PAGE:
That creation took place amid some of the most brutal conditions that have existed on the planet. This is the original protest music on this continent. It wasn’t necessarily performed in the traditional sense, because it had a utility. It could be a work song, a way to keep going throughout the day; it could be a sorrow song, something consoling; it could be a jubilee, a shout. No matter what, there would have been a reason for singing.

As the conductor of this concert experience, how is your preparation for the spirituals different from your method with Handel’s anthems?

There’s precision in both, but it is achieved differently. In Handel, it is often rhythmic precision, which can be thrilling. But in spirituals, it’s emotional precision. Singers should be emotionally and perhaps even physically connected with each other. In Handel, we have connection, but it is different: There’s a reverence. I don’t want to say you’re isolated, because you’re still singing in a group, but it’s a different affect. The usage was service of God.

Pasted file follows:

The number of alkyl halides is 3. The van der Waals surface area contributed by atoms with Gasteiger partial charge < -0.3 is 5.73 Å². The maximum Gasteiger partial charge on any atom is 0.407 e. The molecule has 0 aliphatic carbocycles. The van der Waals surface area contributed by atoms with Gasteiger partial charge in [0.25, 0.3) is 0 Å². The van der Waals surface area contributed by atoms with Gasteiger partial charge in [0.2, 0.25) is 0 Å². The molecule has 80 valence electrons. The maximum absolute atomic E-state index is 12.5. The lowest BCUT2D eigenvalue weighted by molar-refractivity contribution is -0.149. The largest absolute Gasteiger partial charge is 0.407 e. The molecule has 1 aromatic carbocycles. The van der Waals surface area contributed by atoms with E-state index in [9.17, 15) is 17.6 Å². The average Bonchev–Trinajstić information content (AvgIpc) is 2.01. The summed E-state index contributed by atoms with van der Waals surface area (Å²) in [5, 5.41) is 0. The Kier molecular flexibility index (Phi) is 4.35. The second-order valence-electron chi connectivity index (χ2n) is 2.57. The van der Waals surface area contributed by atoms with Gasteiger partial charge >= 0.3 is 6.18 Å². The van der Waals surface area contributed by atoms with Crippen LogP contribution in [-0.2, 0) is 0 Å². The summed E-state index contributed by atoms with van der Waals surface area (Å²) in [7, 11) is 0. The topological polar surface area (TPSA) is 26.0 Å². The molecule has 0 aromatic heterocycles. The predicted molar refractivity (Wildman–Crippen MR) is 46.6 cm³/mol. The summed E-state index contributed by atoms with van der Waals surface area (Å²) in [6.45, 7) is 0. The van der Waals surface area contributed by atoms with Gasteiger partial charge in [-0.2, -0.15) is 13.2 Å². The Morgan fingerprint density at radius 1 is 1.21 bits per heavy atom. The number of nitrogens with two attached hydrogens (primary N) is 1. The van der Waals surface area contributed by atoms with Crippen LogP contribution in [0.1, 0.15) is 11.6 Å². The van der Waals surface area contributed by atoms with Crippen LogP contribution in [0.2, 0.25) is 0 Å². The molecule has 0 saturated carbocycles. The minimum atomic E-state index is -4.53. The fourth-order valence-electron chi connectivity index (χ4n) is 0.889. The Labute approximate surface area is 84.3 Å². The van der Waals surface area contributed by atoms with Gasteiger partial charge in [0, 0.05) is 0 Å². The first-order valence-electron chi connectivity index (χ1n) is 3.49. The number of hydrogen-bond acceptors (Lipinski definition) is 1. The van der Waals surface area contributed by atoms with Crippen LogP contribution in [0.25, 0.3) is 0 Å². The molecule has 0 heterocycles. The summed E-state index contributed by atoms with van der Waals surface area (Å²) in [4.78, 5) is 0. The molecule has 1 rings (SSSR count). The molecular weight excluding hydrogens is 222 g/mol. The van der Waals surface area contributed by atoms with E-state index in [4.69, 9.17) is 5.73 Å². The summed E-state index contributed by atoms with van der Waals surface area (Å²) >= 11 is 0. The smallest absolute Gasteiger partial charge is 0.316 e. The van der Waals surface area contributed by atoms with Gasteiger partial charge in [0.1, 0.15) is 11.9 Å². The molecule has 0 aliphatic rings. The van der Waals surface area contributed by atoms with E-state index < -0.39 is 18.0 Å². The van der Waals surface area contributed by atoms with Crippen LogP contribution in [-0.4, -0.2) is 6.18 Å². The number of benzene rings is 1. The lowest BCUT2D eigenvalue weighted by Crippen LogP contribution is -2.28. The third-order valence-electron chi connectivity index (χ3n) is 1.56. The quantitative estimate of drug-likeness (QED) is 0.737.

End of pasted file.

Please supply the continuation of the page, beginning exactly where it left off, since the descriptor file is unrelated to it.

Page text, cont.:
To fully understand the spiritual, we have to build in time in rehearsals to talk about its history—and also to just talk about life! And that’s okay. There’s a lot of history and cultural context to bring to the forefront so the ensemble can perform this music in a way that feels authentic. On the other hand, because we sing a lot of Handel—it’s in the name!—we don’t have to spend as much time talking about the cultural context or the history. We will talk about the church at St. Lawrence where the Chandos Anthems were sung, so singers can imagine that space while performing and better express the musical and contextual juxtapositions built into the program, but we don’t need to sit down and talk about what it was like for Handel in England. All of our history books have already prepared us for that.